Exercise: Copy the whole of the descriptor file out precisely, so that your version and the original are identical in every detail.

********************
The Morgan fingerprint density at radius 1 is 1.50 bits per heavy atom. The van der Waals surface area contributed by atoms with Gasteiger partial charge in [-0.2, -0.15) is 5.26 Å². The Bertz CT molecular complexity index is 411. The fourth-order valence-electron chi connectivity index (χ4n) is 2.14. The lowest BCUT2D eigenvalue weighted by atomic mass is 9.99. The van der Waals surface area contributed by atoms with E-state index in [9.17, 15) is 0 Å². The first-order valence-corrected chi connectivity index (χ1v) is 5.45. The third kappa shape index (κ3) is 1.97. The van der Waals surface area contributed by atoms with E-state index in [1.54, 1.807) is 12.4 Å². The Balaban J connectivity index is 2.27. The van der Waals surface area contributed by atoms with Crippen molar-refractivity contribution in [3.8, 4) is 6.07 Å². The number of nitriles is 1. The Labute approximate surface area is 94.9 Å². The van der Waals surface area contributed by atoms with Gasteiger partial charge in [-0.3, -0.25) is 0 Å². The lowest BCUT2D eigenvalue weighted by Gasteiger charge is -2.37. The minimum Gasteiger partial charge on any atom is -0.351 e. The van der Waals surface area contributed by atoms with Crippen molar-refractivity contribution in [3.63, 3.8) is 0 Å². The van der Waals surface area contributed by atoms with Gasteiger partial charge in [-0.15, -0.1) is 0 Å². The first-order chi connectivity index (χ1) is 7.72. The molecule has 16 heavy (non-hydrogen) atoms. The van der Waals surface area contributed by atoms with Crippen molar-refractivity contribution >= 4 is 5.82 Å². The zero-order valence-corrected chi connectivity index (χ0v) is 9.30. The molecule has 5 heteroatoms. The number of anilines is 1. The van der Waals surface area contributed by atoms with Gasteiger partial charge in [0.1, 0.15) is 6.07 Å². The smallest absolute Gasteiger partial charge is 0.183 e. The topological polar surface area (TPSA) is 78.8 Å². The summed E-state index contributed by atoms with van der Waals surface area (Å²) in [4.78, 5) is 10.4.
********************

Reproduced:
The Morgan fingerprint density at radius 1 is 1.50 bits per heavy atom. The van der Waals surface area contributed by atoms with Gasteiger partial charge in [-0.2, -0.15) is 5.26 Å². The Bertz CT molecular complexity index is 411. The fourth-order valence-electron chi connectivity index (χ4n) is 2.14. The lowest BCUT2D eigenvalue weighted by atomic mass is 9.99. The van der Waals surface area contributed by atoms with E-state index in [9.17, 15) is 0 Å². The first-order valence-corrected chi connectivity index (χ1v) is 5.45. The third kappa shape index (κ3) is 1.97. The van der Waals surface area contributed by atoms with E-state index in [1.54, 1.807) is 12.4 Å². The Balaban J connectivity index is 2.27. The van der Waals surface area contributed by atoms with Crippen molar-refractivity contribution in [3.8, 4) is 6.07 Å². The number of nitriles is 1. The Labute approximate surface area is 94.9 Å². The van der Waals surface area contributed by atoms with Gasteiger partial charge in [-0.3, -0.25) is 0 Å². The lowest BCUT2D eigenvalue weighted by Gasteiger charge is -2.37. The minimum Gasteiger partial charge on any atom is -0.351 e. The van der Waals surface area contributed by atoms with Crippen molar-refractivity contribution in [3.63, 3.8) is 0 Å². The van der Waals surface area contributed by atoms with Gasteiger partial charge in [-0.15, -0.1) is 0 Å². The first-order chi connectivity index (χ1) is 7.72. The molecule has 16 heavy (non-hydrogen) atoms. The van der Waals surface area contributed by atoms with Crippen molar-refractivity contribution >= 4 is 5.82 Å². The zero-order valence-corrected chi connectivity index (χ0v) is 9.30. The molecule has 5 heteroatoms. The number of anilines is 1. The van der Waals surface area contributed by atoms with Gasteiger partial charge in [0.1, 0.15) is 6.07 Å². The smallest absolute Gasteiger partial charge is 0.183 e. The topological polar surface area (TPSA) is 78.8 Å². The summed E-state index contributed by atoms with van der Waals surface area (Å²) in [4.78, 5) is 10.4.